All good advice and support have you got a nice scarf you liked on your Mum? It is extremely distressing to see a person change at end of life, but it sounds like the home and you are doing all you can to help keep her comfortable and feel secure at the moment, and in the future this will be of comfort to you

Sending you support and love x

Bless you, it is upsetting isn't it? Dying can be a long process. That surprised me. I thought once you were ready to die and the body worn out, death would come and not hang about over it. Isn't death busy? But in reality it's not always easy. A bit like being born. Some arrive quick, and others take their time. The main thing is to treat them with love and care and keep them as comfortable as possible till they can let go. Hard I know. Years ago there was a pathway where food and drink was withheld when staff thought folks were ready to die. I remember they said it was found to be cruel.

Be brave, it can be a privilege to spend time with those dying. Again like attending a birth, there is something special. Yes it can be challenging and scary, but also, if you believe in spirit, it is a time when the different worlds merge. I believe this because that is what I've seen.

When I have sat at the death bed, I've felt I was letting my loved one go back to other loved ones lost long ago. I imagine when someone holds on, they are conflicted over staying with loved ones here, or going somewhere new with other loved ones. They don't want to leave us sad. We can help by telling them it is OK.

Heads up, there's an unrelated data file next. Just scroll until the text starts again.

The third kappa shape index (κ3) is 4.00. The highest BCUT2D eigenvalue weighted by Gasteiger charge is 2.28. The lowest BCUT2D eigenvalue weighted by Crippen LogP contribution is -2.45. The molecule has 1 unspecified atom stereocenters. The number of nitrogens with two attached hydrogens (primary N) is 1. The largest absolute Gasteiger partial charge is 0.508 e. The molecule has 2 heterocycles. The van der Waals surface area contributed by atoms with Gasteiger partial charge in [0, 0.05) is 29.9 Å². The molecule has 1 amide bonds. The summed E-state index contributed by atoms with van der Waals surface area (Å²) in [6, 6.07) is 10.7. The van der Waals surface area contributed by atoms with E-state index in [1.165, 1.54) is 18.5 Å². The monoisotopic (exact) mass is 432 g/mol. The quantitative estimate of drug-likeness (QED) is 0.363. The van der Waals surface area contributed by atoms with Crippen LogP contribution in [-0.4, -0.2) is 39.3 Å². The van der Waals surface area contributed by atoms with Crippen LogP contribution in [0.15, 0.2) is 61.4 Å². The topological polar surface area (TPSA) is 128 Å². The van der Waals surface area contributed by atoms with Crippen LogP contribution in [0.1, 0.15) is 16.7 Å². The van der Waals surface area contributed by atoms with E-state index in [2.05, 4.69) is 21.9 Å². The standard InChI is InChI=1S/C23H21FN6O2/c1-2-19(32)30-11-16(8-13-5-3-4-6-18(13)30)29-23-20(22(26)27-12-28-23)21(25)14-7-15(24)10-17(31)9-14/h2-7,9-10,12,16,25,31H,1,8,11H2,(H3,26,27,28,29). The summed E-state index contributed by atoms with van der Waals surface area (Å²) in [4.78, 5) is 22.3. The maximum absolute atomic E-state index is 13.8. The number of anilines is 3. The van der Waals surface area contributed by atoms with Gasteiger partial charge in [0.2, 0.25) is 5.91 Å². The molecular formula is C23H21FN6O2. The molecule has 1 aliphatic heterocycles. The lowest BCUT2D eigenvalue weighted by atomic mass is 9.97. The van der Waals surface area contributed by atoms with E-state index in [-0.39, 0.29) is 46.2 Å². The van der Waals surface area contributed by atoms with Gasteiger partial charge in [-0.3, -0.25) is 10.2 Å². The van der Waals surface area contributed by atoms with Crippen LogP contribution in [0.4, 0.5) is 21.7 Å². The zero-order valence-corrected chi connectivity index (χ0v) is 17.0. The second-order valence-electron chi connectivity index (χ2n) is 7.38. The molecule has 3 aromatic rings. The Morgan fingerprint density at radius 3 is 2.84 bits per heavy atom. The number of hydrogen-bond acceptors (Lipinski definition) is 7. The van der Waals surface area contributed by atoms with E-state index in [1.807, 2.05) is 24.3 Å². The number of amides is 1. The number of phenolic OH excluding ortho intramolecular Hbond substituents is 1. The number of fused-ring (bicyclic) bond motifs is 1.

Take the positive of this. You have the time to talk. Even if it is just you talking. And at this time, you can talk your heart. And if words wont come, there is holding hands, and offering care and gentleness. They will feel the love you want to give. One day, it will be our turn. Will they return to collect us? Hold our hands and tell us, it's OK to let go. I think they will.

All very sad as I know so well.

My partner David stopped eating and drinking for several days and I told him if he does'nt eat he will not survive,and thankfully he has started eating again,not huge amounts but enough.

It is indeed so hard watching anyone deteriorate and my thoughts are with you.